Now, if only RJ hadn't spoiled this by having the male Foresaken die for their failures, or not chastised at all, while the women are raped and made into slaves, I'd have been so much happier...

It's not just the female Forsaken. Female villains often end up enslaved and degraded in some way that involves public nudity and/or rape. Isendre was made to walk around naked prior to being killed off, Falion was raped by Hanlon, Suroth was made to "serve" the Deathwatch Guards, Galina became Therava's toy and the Shaido's naked packhorse, Sevanna was carried off naked on Tylee's horse... Male villains, on the other hand, just get killed off.

It's also common for other female characters to end up stripped of their clothes in some kind of degrading situation. Nynaeve was stripped by Moghedien when she was tortured, Faile and her attendants were left naked and hog-tied in public, Morgase and Alliandre were publicly stripped and spanked by the Shaido, Moiraine was hanging naked in the Tower of Ghenjei... I take no issue with the ritual nudity in the Accepted and AS tests, but Moiraine's nudity in the ToG really bugged me. There was no reason for her to be naked. Or why Moiraine and Aviendha had to go to Rhuidean naked while Rand and Mat got to keep their clothes on.

And let's not forget the spankings, which reduces all women to blubbering children—even Semirhage. Men lose their limbs without tears or a word of complaint, but it's apparently remarkable for a woman to be able to take a spanking.

Terez
02-04-2012, 07:35 AM
Those are the farm-girls. We haven't met any, so we do not know what they look like.I think they are all expected to give their husbands a hard time. But there's little room for confusion here...
"I don’t think she twists me around her finger," he said carefully. She tried, true, but he did not think he had ever let her. Except once in a while, to please her.

Lady Deira’s sniff spoke volumes. "Weaklings never think so. A woman wants a strong man, stronger than she, here." Her finger poked his chest hard enough to make him grunt. "I’ll never forget the first time Davram took me by the scruff of the neck and showed me he was the stronger of us. It was magnificent!" Perrin blinked; that was an image his mind could not hold. "If a woman is stronger than her husband, she comes to despise him. She has the choice of either tyrannizing him or else making herself less in order not to make him less. If the husband is strong enough, though... " She poked him again, even harder. "... she can be as strong as she is, as strong as she can grow to be. You will have to prove to Faile that you’re strong." Another poke, harder still. "The women of my family are leopards. If you cannot train her to hunt on your command, Faile will rake you as you deserve. Are you strong enough?" This time her finger drove Perrin back a step.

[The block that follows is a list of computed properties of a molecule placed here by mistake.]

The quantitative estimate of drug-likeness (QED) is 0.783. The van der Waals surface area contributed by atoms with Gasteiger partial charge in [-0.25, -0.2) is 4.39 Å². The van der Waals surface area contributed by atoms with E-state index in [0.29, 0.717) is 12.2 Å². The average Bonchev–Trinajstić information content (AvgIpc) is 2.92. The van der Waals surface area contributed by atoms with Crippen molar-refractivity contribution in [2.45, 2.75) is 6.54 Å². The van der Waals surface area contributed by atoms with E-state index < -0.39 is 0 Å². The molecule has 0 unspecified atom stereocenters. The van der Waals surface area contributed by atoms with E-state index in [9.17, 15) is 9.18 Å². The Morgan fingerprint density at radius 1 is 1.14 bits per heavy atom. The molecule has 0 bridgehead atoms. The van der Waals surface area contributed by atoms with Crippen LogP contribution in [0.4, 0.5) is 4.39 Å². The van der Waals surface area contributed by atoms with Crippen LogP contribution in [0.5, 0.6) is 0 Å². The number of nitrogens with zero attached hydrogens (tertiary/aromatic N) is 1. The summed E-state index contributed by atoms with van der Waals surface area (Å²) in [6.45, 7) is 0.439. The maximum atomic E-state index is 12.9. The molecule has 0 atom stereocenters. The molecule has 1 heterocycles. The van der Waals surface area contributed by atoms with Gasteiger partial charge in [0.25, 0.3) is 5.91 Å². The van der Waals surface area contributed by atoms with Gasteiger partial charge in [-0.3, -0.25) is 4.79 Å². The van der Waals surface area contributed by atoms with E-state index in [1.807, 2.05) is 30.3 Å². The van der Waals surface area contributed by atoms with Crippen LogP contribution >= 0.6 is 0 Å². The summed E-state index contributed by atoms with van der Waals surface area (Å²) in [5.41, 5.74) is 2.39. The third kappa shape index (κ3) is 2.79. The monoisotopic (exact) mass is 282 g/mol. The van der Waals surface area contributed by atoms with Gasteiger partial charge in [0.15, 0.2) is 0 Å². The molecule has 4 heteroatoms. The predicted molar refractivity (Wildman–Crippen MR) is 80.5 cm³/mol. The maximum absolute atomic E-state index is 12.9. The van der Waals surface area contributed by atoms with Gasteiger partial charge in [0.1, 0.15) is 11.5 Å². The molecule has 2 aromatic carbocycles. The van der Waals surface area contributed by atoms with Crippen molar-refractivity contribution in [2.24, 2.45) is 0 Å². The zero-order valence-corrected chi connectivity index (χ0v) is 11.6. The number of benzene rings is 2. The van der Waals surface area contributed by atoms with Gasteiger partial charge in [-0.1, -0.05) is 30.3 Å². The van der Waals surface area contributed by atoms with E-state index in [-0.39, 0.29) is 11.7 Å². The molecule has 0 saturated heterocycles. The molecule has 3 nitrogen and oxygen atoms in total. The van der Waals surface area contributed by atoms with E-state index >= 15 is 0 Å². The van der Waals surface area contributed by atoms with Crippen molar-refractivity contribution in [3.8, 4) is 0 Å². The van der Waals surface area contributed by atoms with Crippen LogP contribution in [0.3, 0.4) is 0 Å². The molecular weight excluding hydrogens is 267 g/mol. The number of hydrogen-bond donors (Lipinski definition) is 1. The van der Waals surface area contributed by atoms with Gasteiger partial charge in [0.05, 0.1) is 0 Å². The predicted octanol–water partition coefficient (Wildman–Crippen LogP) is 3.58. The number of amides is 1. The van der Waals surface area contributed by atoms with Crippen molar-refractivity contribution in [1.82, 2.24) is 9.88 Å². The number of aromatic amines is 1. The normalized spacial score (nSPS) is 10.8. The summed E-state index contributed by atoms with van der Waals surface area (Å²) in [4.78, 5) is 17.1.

"Will you stop that?" he growled. He refrained from rubbing his chest. Faile was giving no help at all, merely smiling at him encouragingly. Bashere was studying him with pursed lips and a cocked eyebrow. "If I indulge her sometimes, it’s because I want to. I like to see her smile. If you expect me to trample on her, you can forget it." Maybe he had lost with that. Faile’s mother began staring at him in a most peculiar way, and her scent was a tangle he could not make out, though anger was still in it, and icy disdain. But good impression or no, he was done with trying to say what Bashere and his wife wanted to hear. "I love her, and she loves me, and that’s the whole of it as far as I’m concerned."

"He says," Bashere said slowly, "that if you take our daughter away, he will take her back. He seems to think nine thousand Saldaean horse no match for a few hundred Two Rivers bowmen."

His wife gazed at Perrin consideringly, then visibly took herself in hand, her head coming erect. "That is all very well, but any man can swing a sword. What I want to know is whether he can tame a willful, headstrong, disobedient – "

"Enough, Deira," Bashere cut in mildly. "Since you’ve obviously decided Zarine... Faile... is no longer a child, I think Perrin will do well enough."

To Perrin’s surprise, Bashere’s wife bowed her head meekly. "As you say, my heart." Then she glared at Perrin, not meekly at all, as if to say that was the way a man should handle a woman.